Higher milk prices have stirred the Waikato rural property market this summer, with the region’s prime dairy farms definitely back in demand.
Several high-performing properties in the Matamata and Morrinsville areas have sold at prices at or above $70,000 per hectare. These include a 127.4 ha farm on the edge of the Matamata township which reached $9.65 million on the back of its production record, high-quality infrastructure and location. In the four months to 30 January 2017, Waikato saw 40 dairy units change hands – a jump in sales compared with the previous summer. However, the market value of second-tier dairies has yet to move significantly and the medium price across all sales was a modest $50,600 per ha.
February has seen significant progress on the Property Brokers-managed sale of one of New Zealand’s most high-tech dairies, near Hamilton. The 72.7 ha Puketaha property has a robotic milking plant and a self-feeding barn for the cows. There was much buyer inquiry before it went under offer to a Waikato-based entity which intends to subdivide the property but retain its dairy operation.
As autumn approaches, the market in this region has taken on a solid feel with more listings and a high level of knowledge among buyers aware of Waikato’s diverse potential for dairy support, cropping and beef finishing as well as milking. There is a trend to lower stocking rates along with increased reliance on grass and locally-grown feed crops. In South Waikato, conversion from forestry to pasture has virtually come to a halt given pressure on water supply for irrigation and farmers’ re-forecasting of returns on dairying over the years ahead. The rural property market is also taking stock of likely costs associated with Environment Waikato’s nutrient management proposals for improved ground and river water quality. That said, Waikato will continue to be underpinned by the region’s status in New Zealand agriculture, and interest from Auckland or internationally-based investors who seek farming returns and/or lifestyle options.
Further south, the King Country market remains subdued, due in part to prospective vendors awaiting further recovery in farm values nationwide. The King Country is having an excellent growing season – without the dry that has afflicted much of Waikato – and this has also induced current owners to continue farming. Iconic Oio Farms near National Park is on the market and continues to attract strong interest. The 1460 ha beef breeding and finishing property also includes 14km of Whakapapa River frontage with unique recreational and tourism opportunities.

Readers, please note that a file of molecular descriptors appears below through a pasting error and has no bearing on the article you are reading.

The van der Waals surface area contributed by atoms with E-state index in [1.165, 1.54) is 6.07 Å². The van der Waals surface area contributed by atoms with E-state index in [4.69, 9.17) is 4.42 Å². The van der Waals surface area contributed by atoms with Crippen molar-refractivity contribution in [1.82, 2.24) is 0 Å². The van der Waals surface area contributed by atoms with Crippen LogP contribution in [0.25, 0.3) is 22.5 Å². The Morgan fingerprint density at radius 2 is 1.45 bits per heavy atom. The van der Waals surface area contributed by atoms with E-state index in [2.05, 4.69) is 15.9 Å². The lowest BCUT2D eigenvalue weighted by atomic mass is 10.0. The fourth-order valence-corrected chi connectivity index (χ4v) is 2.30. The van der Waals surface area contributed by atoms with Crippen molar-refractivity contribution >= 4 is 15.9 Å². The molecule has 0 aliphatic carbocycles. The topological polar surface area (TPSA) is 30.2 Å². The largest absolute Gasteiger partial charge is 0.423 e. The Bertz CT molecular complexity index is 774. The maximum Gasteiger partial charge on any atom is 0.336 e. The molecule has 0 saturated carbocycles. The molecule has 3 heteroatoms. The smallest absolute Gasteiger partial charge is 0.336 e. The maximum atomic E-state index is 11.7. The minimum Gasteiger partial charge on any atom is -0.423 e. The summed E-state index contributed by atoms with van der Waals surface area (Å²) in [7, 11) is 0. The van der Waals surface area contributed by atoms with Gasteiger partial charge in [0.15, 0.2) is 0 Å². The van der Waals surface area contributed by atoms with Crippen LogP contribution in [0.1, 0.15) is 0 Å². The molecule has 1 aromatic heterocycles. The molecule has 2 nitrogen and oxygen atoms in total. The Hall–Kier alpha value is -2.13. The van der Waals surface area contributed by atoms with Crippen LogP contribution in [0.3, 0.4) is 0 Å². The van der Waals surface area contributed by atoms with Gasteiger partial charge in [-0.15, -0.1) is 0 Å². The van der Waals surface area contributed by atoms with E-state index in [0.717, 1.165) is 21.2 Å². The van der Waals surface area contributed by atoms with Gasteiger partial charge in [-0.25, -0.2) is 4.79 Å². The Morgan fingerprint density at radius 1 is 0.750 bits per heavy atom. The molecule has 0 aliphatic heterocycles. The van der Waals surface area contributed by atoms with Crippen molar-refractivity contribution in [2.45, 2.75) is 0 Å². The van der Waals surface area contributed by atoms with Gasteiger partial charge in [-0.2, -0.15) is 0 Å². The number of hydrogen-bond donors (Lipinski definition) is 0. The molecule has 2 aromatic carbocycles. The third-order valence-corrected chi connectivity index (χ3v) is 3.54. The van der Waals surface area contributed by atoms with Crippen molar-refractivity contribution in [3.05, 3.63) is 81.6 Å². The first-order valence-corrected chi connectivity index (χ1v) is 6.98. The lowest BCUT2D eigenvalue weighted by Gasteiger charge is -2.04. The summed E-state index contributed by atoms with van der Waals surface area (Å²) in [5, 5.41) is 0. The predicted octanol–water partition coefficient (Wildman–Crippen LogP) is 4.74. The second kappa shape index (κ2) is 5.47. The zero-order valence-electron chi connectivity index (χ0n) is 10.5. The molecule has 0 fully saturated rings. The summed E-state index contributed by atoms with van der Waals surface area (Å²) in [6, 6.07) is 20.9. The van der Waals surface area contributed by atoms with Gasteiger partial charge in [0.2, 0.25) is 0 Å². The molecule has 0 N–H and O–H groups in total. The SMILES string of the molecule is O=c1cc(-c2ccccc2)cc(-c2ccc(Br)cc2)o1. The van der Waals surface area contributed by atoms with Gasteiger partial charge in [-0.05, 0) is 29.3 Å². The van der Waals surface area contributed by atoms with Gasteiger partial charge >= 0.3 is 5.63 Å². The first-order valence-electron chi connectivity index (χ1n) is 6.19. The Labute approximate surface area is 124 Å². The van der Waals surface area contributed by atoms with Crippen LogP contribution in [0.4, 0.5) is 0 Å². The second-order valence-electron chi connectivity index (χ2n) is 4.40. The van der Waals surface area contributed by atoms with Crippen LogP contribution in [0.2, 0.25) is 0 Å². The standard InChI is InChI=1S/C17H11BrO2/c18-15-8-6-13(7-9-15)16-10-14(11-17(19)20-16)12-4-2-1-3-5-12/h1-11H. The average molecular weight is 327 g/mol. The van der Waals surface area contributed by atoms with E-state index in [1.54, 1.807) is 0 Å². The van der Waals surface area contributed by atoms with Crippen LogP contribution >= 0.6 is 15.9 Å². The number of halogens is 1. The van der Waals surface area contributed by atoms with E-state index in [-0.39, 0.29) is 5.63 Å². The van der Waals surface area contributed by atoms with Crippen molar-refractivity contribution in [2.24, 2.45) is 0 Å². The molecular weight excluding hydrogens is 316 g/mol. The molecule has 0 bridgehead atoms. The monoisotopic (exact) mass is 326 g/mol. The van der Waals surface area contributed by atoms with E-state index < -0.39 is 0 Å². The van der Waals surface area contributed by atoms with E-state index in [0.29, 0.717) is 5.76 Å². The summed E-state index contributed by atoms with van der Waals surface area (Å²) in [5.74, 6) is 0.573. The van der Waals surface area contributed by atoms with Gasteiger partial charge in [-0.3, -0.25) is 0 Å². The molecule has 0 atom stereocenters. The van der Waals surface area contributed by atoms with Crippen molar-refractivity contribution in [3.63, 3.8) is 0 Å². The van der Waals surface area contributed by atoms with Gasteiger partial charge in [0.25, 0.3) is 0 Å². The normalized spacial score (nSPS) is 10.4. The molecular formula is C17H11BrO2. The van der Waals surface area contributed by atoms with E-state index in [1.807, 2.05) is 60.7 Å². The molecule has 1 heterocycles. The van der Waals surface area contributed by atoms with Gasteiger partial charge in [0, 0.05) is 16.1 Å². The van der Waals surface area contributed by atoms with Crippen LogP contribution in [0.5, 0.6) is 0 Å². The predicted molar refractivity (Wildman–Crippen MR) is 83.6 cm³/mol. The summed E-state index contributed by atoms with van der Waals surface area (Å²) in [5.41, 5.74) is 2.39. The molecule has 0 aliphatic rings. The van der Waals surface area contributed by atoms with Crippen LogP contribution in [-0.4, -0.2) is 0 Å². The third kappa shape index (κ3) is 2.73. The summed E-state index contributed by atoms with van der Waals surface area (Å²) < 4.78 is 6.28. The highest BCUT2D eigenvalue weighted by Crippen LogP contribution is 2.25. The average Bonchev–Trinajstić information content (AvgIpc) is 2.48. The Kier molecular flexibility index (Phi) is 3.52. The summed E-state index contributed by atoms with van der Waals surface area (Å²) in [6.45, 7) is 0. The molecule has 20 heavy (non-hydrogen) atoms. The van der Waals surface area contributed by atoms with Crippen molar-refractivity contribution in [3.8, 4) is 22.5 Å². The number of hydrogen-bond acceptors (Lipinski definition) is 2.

Manawatu, Wanganui & Rangitikei
Growing conditions have been excellent in Manawatu this summer, adding to the confidence that higher milk prices have given the region’s producers. While only one dairy farm has been sold over the four months to 31 January, new listings and buyer inquiry are both now on the rise.
Productivity on Manawatu’s best dairy farms can equal that on properties in Taranaki or Waikato although the former’s land values have traditionally been lower. The differential is expected to close as New Zealand dairying moves into its next phase.
The markets for Manawatu dry stock and arable properties have also been quiet over the summer as prospective vendors weigh all their options. The latest four-month period has seen 12 finishing farms sold with a median price of $25,300 per hectare, little changed from the previous year. Arable property sales have numbered just four.
Listings are, however, picking up across the market. Notable among properties newly listed is Frecklington, a self-contained 252 ha dairy farm in the Ohakea area. This property is significant for its scale, excellent development and proven productivity. On the market also is Tahuna, a 395 ha property in two blocks with high potential across a range of farming options due to its extensive centre pivot irrigation and sandy soils.
Property owners are tending to look more widely at their production alternatives in Manawatu, most notably goats milk and manuka honey. In the Opiki and Sanson areas, five cropping farms have been converted in full or in part to goat milking in recent months. It is further demonstration of the region’s potential for diverse land use.
In the Rangitikei-Wanganui region, market activity has been driven partly by diversification into manuka honey production, with keen buyer interest in any suitable lifestyle blocks or grazing land. There have been particularly sizeable sales (blocks of 144 ha and 77 ha) in the Kai Iwi area over the summer, and many smaller sales as well.